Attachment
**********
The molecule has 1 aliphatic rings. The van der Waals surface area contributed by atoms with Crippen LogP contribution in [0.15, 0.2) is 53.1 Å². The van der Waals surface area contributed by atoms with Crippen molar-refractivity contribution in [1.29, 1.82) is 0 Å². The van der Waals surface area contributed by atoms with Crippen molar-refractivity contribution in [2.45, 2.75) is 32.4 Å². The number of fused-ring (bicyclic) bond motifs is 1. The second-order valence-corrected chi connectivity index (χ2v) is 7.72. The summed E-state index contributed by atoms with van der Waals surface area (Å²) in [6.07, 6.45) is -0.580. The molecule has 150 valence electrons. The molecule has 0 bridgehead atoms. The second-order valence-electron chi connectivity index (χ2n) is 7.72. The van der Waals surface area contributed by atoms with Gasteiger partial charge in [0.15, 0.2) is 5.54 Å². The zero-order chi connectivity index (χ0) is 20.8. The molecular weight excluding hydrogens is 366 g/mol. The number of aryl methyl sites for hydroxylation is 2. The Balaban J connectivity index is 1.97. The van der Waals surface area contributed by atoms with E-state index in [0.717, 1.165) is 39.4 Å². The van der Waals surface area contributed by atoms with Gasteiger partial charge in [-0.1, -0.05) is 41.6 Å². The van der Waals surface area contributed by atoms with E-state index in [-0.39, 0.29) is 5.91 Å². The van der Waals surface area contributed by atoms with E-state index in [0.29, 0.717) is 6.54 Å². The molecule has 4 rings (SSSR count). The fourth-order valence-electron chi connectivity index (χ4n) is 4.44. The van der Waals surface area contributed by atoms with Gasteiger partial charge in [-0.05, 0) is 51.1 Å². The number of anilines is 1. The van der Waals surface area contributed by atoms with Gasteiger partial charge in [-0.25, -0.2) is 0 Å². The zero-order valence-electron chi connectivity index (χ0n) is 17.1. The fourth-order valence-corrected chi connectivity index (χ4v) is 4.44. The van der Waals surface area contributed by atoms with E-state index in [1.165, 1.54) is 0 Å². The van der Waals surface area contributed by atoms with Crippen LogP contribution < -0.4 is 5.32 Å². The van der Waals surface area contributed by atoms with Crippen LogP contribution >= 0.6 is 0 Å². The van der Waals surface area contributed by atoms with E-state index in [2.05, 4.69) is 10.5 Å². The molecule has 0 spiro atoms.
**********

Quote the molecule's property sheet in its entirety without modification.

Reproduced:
The molecule has 1 aliphatic rings. The van der Waals surface area contributed by atoms with Crippen LogP contribution in [0.15, 0.2) is 53.1 Å². The van der Waals surface area contributed by atoms with Crippen molar-refractivity contribution in [1.29, 1.82) is 0 Å². The van der Waals surface area contributed by atoms with Crippen molar-refractivity contribution in [2.45, 2.75) is 32.4 Å². The number of fused-ring (bicyclic) bond motifs is 1. The second-order valence-corrected chi connectivity index (χ2v) is 7.72. The summed E-state index contributed by atoms with van der Waals surface area (Å²) in [6.07, 6.45) is -0.580. The molecule has 150 valence electrons. The molecule has 0 bridgehead atoms. The second-order valence-electron chi connectivity index (χ2n) is 7.72. The van der Waals surface area contributed by atoms with Gasteiger partial charge in [0.15, 0.2) is 5.54 Å². The zero-order chi connectivity index (χ0) is 20.8. The molecular weight excluding hydrogens is 366 g/mol. The number of aryl methyl sites for hydroxylation is 2. The Balaban J connectivity index is 1.97. The van der Waals surface area contributed by atoms with E-state index in [0.717, 1.165) is 39.4 Å². The van der Waals surface area contributed by atoms with Gasteiger partial charge in [-0.1, -0.05) is 41.6 Å². The van der Waals surface area contributed by atoms with E-state index in [-0.39, 0.29) is 5.91 Å². The van der Waals surface area contributed by atoms with E-state index in [0.29, 0.717) is 6.54 Å². The molecule has 4 rings (SSSR count). The fourth-order valence-electron chi connectivity index (χ4n) is 4.44. The van der Waals surface area contributed by atoms with Gasteiger partial charge in [-0.05, 0) is 51.1 Å². The number of anilines is 1. The van der Waals surface area contributed by atoms with Gasteiger partial charge in [-0.25, -0.2) is 0 Å². The zero-order valence-electron chi connectivity index (χ0n) is 17.1. The fourth-order valence-corrected chi connectivity index (χ4v) is 4.44. The van der Waals surface area contributed by atoms with E-state index in [1.165, 1.54) is 0 Å². The van der Waals surface area contributed by atoms with Crippen LogP contribution < -0.4 is 5.32 Å². The van der Waals surface area contributed by atoms with Crippen LogP contribution >= 0.6 is 0 Å². The van der Waals surface area contributed by atoms with E-state index in [2.05, 4.69) is 10.5 Å². The molecule has 0 spiro atoms.